January 14, 2004


During election campaigns, this column normally contains an exhaustive analysis of state, county and local political contests and a fearless prediction of their outcomes. But, since it's the new year, a time for resolutions and prognostications, I'll put the proverbial cart before the horse and make the forecasts now and the analyses later.

Here's the early outlook for key races in the March 16 primary:

U.S. Senator (Republican): The upside for Jack Ryan, a young, charismatic and wealthy investment banker-turned-teacher, is that he got his name and message out early and effectively. Ryan has a $15 million campaign budget, of which $6 million came from his own pocket. From August through October of 2003, Ryan was on television with his ads, and he delivered two mailings to every Republican-voting household in Illinois. That gave him a huge advantage in name recognition over the eight other Republicans who filed to run for senator.

The downside is the plight of former governor George Ryan, who was indicted on 22 counts by the U.S. attorney in December. The two Ryans are not related, but the surname is not exactly a bouquet of roses. Jim Ryan, the Illinois attorney general, lost the 2002 governor's race by 252,080 votes, and there is no doubt that some voters didn't vote for him because they thought he was George Ryan or wanted a governor of a different party from the governor. The former governor won't go on trial until some time in 2005, but the "Ryan Confusion Syndrome" will be costly.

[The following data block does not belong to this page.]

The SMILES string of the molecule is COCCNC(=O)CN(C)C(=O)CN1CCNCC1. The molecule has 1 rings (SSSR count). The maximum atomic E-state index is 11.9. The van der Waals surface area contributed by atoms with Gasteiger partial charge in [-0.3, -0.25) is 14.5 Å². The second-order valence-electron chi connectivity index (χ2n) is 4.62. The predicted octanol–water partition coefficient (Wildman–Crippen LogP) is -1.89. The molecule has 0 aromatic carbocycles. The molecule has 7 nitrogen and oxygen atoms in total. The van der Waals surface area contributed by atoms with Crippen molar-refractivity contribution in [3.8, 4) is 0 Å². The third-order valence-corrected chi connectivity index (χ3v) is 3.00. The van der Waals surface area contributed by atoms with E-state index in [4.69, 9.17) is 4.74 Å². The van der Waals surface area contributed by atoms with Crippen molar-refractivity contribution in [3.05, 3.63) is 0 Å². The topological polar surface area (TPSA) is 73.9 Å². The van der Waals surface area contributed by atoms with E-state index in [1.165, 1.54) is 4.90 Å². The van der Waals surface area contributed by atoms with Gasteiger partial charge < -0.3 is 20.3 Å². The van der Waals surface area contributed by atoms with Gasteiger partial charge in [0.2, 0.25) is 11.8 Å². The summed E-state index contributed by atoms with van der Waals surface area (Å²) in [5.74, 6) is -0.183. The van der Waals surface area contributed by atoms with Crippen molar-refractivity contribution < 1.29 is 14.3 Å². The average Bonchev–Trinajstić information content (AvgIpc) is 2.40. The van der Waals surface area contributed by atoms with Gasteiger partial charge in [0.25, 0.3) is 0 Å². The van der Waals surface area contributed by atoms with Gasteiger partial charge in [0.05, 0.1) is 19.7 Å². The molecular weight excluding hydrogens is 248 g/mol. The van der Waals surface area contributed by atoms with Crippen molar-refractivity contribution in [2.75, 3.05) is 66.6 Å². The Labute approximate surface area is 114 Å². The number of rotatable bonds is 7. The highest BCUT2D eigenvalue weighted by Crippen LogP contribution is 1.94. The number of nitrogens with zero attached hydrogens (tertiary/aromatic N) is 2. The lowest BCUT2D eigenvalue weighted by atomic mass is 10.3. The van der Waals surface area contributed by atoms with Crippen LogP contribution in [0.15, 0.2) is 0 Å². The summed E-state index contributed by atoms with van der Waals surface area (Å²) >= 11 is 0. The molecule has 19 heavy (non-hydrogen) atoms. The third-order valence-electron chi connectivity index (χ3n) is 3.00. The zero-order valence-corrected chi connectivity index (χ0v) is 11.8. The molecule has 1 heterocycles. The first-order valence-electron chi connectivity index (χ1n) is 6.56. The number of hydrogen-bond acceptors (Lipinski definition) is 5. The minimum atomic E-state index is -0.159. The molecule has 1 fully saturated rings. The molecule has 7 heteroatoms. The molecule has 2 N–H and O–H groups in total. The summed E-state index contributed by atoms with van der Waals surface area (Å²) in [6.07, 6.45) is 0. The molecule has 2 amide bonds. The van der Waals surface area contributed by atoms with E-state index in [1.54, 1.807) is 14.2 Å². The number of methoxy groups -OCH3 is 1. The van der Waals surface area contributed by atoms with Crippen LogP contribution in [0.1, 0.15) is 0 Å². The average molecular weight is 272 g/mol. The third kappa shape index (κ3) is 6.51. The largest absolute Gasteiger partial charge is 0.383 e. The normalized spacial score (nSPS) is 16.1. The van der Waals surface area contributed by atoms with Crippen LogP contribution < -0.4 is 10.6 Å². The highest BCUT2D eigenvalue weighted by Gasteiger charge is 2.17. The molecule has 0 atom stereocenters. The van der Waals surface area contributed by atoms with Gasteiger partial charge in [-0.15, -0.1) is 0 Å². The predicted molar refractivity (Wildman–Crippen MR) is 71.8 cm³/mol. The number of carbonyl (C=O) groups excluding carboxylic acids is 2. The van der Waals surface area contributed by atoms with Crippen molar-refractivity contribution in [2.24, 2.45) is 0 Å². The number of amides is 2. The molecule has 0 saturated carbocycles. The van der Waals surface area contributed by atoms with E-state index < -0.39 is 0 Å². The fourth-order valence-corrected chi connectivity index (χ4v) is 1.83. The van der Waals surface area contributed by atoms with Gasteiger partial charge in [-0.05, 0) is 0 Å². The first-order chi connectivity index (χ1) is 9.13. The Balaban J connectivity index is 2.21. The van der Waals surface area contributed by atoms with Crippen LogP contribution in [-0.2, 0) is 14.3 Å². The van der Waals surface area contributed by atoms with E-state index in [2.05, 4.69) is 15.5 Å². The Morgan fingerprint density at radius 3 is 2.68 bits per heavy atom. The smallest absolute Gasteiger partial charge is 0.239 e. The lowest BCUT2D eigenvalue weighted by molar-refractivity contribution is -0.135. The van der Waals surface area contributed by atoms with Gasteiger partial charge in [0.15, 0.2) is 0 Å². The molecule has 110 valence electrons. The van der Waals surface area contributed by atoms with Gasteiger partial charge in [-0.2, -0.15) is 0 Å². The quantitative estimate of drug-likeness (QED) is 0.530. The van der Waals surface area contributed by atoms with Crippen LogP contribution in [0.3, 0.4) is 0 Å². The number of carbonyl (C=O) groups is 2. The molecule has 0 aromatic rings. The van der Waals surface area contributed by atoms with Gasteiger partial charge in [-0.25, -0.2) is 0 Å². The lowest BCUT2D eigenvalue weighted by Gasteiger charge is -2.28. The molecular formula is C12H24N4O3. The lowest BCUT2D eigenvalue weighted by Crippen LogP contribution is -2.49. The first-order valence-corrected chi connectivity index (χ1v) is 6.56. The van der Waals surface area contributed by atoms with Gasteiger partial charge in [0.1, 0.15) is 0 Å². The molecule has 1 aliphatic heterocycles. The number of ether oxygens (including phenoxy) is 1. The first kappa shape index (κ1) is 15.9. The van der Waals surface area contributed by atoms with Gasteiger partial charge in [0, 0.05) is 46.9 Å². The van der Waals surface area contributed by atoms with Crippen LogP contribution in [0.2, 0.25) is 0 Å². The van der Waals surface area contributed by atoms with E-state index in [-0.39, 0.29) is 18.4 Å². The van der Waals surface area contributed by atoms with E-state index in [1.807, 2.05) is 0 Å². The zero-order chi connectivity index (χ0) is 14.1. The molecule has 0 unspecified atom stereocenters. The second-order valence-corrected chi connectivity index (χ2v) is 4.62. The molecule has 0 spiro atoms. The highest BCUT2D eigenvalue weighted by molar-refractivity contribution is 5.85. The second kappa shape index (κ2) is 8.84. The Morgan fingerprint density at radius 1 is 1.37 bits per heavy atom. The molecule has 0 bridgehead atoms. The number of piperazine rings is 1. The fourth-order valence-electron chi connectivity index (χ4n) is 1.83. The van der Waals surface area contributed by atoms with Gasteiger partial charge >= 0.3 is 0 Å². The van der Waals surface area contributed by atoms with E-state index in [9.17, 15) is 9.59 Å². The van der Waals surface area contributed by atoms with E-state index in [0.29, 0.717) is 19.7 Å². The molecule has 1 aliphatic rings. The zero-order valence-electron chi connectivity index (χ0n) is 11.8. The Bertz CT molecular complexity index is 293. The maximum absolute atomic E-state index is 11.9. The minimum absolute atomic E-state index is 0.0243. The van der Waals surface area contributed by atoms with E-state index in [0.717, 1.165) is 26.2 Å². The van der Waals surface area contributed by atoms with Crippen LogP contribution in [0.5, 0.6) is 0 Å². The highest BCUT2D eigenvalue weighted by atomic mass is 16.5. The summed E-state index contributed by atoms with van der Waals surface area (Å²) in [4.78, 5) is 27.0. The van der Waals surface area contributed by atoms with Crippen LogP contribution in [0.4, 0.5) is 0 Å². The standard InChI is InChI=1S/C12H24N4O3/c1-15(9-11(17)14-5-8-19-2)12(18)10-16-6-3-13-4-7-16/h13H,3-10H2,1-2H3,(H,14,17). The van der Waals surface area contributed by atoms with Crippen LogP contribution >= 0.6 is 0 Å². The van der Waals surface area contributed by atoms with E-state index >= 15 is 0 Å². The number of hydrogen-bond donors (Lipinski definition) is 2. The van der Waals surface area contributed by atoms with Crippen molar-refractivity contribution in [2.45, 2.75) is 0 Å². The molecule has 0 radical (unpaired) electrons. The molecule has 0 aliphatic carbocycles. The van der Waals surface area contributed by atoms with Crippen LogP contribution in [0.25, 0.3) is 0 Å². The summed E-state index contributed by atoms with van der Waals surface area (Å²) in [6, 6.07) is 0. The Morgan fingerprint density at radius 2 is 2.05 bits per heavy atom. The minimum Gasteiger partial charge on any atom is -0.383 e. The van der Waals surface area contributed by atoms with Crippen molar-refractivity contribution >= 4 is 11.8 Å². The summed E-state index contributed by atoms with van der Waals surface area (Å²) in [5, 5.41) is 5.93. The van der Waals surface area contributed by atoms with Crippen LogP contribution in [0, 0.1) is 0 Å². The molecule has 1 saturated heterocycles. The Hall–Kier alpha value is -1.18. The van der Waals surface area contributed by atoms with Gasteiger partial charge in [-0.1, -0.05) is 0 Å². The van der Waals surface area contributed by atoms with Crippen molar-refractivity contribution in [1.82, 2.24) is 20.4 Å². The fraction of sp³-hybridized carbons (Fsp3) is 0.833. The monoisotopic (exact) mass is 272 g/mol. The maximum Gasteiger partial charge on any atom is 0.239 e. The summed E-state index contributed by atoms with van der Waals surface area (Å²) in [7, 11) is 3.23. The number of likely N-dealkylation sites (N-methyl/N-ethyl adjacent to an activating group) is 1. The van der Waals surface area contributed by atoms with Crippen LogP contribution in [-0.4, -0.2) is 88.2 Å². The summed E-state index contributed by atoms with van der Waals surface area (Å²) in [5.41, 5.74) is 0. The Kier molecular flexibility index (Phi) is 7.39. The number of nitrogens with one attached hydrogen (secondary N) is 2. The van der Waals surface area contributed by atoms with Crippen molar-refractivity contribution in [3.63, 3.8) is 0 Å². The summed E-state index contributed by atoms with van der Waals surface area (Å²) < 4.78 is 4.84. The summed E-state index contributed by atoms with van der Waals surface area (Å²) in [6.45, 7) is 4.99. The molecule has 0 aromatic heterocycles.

Other millionaires in the race are Andy McKenna, Jim Oberweis and Chirinjeev Kathuria. Each likely will match, if not exceed, Jack Ryan's self-funding level of $6 million. The other candidates -- Steve Rauschenberger, a state senator, John Borling, a former Vietnam POW and U.S. Air Force major general, Jon Wright, Norm Hill and Andy Martin -- lack the capacity to self-fund to the multi-million-dollar level.

The outlook: Ryan will win the Republican nomination, getting more than 35 percent of the vote. But the nomination is only worthwhile if the Democrats choose a beatable nominee, which they may do. If it's Ryan-versus-Hynes, Ryan loses. If it's Ryan-versus-Obama, Ryan wins.